In order to pack a bike with you and carry it on an airplane to start a ’round the world bike trip one must first break the entire bike down. I’m talking both wheels removed and deflated, handlebars removed, peddles taken off because otherwise it is too wide. Once everything that can be removed is, its time to cushion the hell out of it. Bubble wrap the derailleur, wrap pool noodles around the frame and any exposed parts, and basically pad any area that might be an issue so that it doesn’t get damaged in the travel process. Then slide into a small cardboard box where everything is snug and cozy for the next day and a half hoping that everything goes smoothly and it makes it there okay.
In order to fly over seas to start a ’round the world bike trip, one must be entirely broken down. I’m talking emotionally broken to the point that if you have to say goodbye to one more person you might just break down and lose it. Once all your goodbyes are said and you’ve given your best friend/dog away to a good home with your dad its time to fly 3,000 miles away to a foreign place where everything, including the language, is different. Slide into a small uncomfortable plane seat where you’re nice a cozy next to your traveling buddy for the next day and a half hoping that everything goes smoothly and you make it there okay.
Shaking, nervous, anxious and excited we quickly put our bikes together in the Lisbon International Airport baggage claim. I could feel myself building back up after months of fear and sadness from saying goodbye as i built this pile of steel back into the machine that would take me around the world. Not knowing a lick of Portuguese, josh and i set out into Lisbon blindly looking for our hostel that we had booked a week ago. Almost immediately we were separated. Josh had his phone with gps. I had my bike and a thought of never finding this hostel, being stuck in Lisbon and living off the streets playing covers of american songs i played on a guitar i made myself. Frustrated and lost after a few hours of attempting to communicate without knowing the language and searching for street signs that apparently don’t exist, i eventually ran into Daniel and his girlfriend who could speak english well enough to get by. They were able to use their smart phone to locate the nations hostel and walked me 15 minutes in the right direction talking basketball and the city of Porto where he was from. I thought if everyone i meet on this trip are half as nice as Daniel then this will be easy. With walky talky in hand i heard josh’s voice come thru, “STRIDER YOU THERE?? COME IN!” holy shit thank god. he eventually was able to lead me to the hostel thanks to a yellow crane in the sky as a vantage point. There he was, the only blonde in Portugal sticking his head out of a 3 story window with binoculars and radio in hand.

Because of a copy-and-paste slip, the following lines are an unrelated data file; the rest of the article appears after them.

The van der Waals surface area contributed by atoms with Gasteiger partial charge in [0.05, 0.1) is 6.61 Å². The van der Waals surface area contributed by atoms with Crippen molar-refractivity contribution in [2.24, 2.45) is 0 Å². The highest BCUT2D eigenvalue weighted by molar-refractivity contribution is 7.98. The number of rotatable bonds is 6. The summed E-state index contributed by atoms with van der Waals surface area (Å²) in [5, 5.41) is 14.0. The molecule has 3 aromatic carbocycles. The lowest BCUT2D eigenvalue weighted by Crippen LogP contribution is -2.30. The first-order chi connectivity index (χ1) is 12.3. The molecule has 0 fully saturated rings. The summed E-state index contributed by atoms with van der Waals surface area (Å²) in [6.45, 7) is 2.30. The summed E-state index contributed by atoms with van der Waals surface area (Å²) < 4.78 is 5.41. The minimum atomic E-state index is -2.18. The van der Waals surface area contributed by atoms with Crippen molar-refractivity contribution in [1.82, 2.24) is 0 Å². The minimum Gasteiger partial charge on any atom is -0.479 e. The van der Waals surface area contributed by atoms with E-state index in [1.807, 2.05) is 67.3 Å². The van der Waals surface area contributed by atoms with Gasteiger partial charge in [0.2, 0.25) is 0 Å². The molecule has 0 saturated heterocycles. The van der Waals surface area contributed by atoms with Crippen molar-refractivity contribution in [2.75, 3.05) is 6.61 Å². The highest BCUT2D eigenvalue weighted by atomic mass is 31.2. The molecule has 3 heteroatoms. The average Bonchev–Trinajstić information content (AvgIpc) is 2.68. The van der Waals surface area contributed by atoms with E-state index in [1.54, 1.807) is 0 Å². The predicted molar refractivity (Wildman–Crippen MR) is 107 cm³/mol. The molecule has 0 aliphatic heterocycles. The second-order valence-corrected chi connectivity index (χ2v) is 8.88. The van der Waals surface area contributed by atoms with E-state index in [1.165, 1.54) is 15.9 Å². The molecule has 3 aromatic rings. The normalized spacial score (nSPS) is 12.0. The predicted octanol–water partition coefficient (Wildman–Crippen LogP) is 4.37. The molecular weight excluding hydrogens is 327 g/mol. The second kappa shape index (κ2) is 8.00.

Roughly one million stairs up to our hostel and back into our room. The rooms wasn’t much bigger than the closet under the stairs where josh spent the last 6 months living. This closet however had a bunk-bed, lamp, and a window that opened out to the city. It was perfect. Especially considering next door was a convenience store that sold, yes, 2 euro bottles of wine! We splurged and each bought one in celebration of not sleeping on the streets and making our 8 km bike ride from the airport to our hostel. Two attractive girls from the Netherlands next door were not as impressed with ourselves as we were at the moment. drunkenly trying to have fun with them when all they wanted to do was be alone in their rooms. Lack of sleep from the airplane, excitement, and a bottle and a half of wine each we were slightly intoxicated. i felt, as one does, the need to urinate urgently as we hung out in our modestly sized room. The empty wine bottle in the corner of the room seemed to be as good of a place as any and was way more convenient than walking out our room door and slightly down the hall to the appropriate facility. As I poured the warm liquid out of the red wine bottle, out the window and onto the outside wall i heard a girl laughing from outside. When i glanced to my right i could now see the Netherlands girls standing on their balcony watching the whole act.
You’re gonna love Lisbon! You probably wont even leave!!
Well we left. Call it embarrassment from the night before or call it excitement to get on the road and start our journey. Either way we were on our way and instantly got lost.
“lets stick together this time”